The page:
Congratulations to the Heidi Hanlon Team
Hon. John D. Wallace: Honourable senators, what a truly proud and momentous day it was for our province of New Brunswick on Saturday, April 21, 2012, and particularly so for those of us who call the Greater Saint John region our home. It was on Saturday that the word was received from Copenhagen, Denmark, that the Heidi Hanlon rink from the Thistle-St. Andrew's Curling Club in Saint John had just defeated Scotland 12 to 2 to capture the 2012 Ladies World Senior Curling Championship. What a convincing and dominating victory it was.
As winners of the Canadian Senior Ladies Curling Championship in 2011, Heidi, along with mate Kathy Floyd, second Judy Blanchard and lead Jane Arseneau, were Canada's representatives at the world championship. The championship also included the national senior ladies championship teams from the United States, Sweden, New Zealand, Switzerland, Czech Republic, Ireland, Denmark, Japan, Italy, Finland, Slovakia, Russia and Scotland.
During the round robin portion of this world championship, Heidi and her team finished with a perfect six-wins-zero-losses record. After defeating New Zealand in the semi-finals, the team moved along to face Scotland in the finals.
As I am sure honourable senators can imagine, when our world championship team arrived home at the Saint John airport on Sunday afternoon, the waiting crowd of family members, friends and well-wishers was more than a little bit excited, boisterous and jubilant. No doubt about it, it was truly something to see. It was something that I will always remember.
Honourable senators, if ever there were perfect examples of the old adages that "good things happen to good people" and "nothing comes without hard work," they would have to be Heidi, Kathy, Judy and Jane. Something like this just does not happen overnight by chance. Heidi, Kathy, Judy and Jane truly deserve everything they have accomplished. They are our world champions, and we could not be more proud of them.
Hon. Yonah Martin: Honourable senators, recently I had the honour of organizing an unprecedented farewell ceremony for a Canadian soldier returning to Korea, where he had fought during the Korean War 61 years ago. On April 21, 2012, I greeted Debbie Hearsey and her son Solomon from Sioux Lookout, Ontario, during their stopover in Vancouver. She had with her the ashes of her late father, Archibald Lloyd Hearsey, which she was taking to Korea to be reunited with his brother, Joseph Hearsey, who was killed action in October 1951. It was Archie's request that he be buried in Korea with his brother and his daughter was nobly fulfilling his wish.
To show the great appreciation and respect that Koreans have for Canada and our country's role in defending Korea during the war, the ashes of Archie received the highest state honour when his daughter got off the plane in Incheon. Korea's Minister of Veterans Affairs, Park Sung Choon, met Debbie Hearsey at the airport and a military escort took the ashes into safekeeping. They were taken to Korea's National Cemetery to repose for three days in the national shrine — the first time that the remains of a foreign soldier have been placed there and, in the eyes of the Korean people, a very high honour indeed.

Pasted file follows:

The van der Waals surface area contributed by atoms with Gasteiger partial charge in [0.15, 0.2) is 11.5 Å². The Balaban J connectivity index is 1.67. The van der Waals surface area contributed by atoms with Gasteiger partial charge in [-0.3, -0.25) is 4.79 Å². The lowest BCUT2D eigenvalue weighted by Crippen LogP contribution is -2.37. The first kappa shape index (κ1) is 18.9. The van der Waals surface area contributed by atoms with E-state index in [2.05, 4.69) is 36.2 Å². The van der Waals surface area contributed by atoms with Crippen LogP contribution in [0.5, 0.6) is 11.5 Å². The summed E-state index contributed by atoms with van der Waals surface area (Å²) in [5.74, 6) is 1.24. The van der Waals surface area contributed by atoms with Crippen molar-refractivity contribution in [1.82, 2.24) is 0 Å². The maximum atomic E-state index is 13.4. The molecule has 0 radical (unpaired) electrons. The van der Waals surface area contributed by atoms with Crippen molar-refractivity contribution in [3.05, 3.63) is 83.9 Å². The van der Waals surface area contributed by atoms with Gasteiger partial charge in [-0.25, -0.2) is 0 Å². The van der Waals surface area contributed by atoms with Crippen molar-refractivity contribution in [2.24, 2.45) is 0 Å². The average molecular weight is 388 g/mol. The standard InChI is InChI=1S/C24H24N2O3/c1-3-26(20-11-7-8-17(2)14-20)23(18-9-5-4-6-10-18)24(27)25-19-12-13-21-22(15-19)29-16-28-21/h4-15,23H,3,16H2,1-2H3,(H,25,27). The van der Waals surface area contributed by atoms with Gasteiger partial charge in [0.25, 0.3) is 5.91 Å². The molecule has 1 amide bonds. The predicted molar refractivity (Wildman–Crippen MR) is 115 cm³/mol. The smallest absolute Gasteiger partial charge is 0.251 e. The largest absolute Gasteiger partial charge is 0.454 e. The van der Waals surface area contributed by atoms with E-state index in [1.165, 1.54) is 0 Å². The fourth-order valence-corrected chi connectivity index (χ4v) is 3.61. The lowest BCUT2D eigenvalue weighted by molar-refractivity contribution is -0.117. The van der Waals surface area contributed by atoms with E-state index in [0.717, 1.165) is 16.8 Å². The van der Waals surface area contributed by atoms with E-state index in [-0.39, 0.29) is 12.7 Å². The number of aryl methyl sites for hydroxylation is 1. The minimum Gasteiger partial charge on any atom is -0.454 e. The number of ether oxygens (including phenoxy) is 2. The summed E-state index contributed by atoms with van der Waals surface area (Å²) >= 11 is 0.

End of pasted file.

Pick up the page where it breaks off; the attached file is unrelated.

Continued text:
Tonight, on the sixty-first anniversary of the Battle of Kapyong, Archie Hearsey will join his beloved brother in Busan, where he has been buried these past 60 years. The Hearsey brothers served with the Princess Patricia's Canadian Light Infantry and were among the valiant Canadians who fought victoriously in this historic battle. Among Archie Hearsey's personal possessions is the small blue ribbon that signifies the United States Presidential Citation awarded to the PPCLI for their amazing stand at Kapyong.
The Battle of Kapyong was one of the decisive actions of the Korean War. The Patricia's commander, whom Archie Hearsey so greatly admired, gave his soldiers simple orders before that battle. He said that they would stand, no matter what, and that they would not give up one inch of ground. They all understood that they would die before they let the enemy force them back. The Canadian battalion and one Australian battalion held back assault forces from two enemy divisions ten times their number. The Commonwealth brigade prevailed, and the enemy offensive in that area was thwarted.
One more soldier will now be buried in the United Nations Memorial Cemetery in Busan, Korea, which will be Archie Hearsey's final resting place. It will bring the total number of Canadians buried there to 379.
Let us never forget these brave young Canadians who volunteered in the prime of their youth to serve a country and a people they never knew. Let us continue the strong alliance between our two nations that those brave young Canadians wrought with their heroism and sacrifice 61 years ago.
Special Economic Measures (Syria) Regulations and Special Economic Measures (Syria) Permit Authorization Tabled
Hon. Gerald J. Comeau (Acting Deputy Leader of the Government): Honourable senators, pursuant to section 7 of the Special Economic Measures Act, I have the honour to table, in both official languages, copies of the Special Economic Measures (Syria) Regulations and the Special Economic Measures (Syria) Permit Authorization Order, both officially announced on March 30, 2012.
International Conference on Benchmarking and Self-Assessment for Democratic Parliaments, March 3-4, 2010—Report Tabled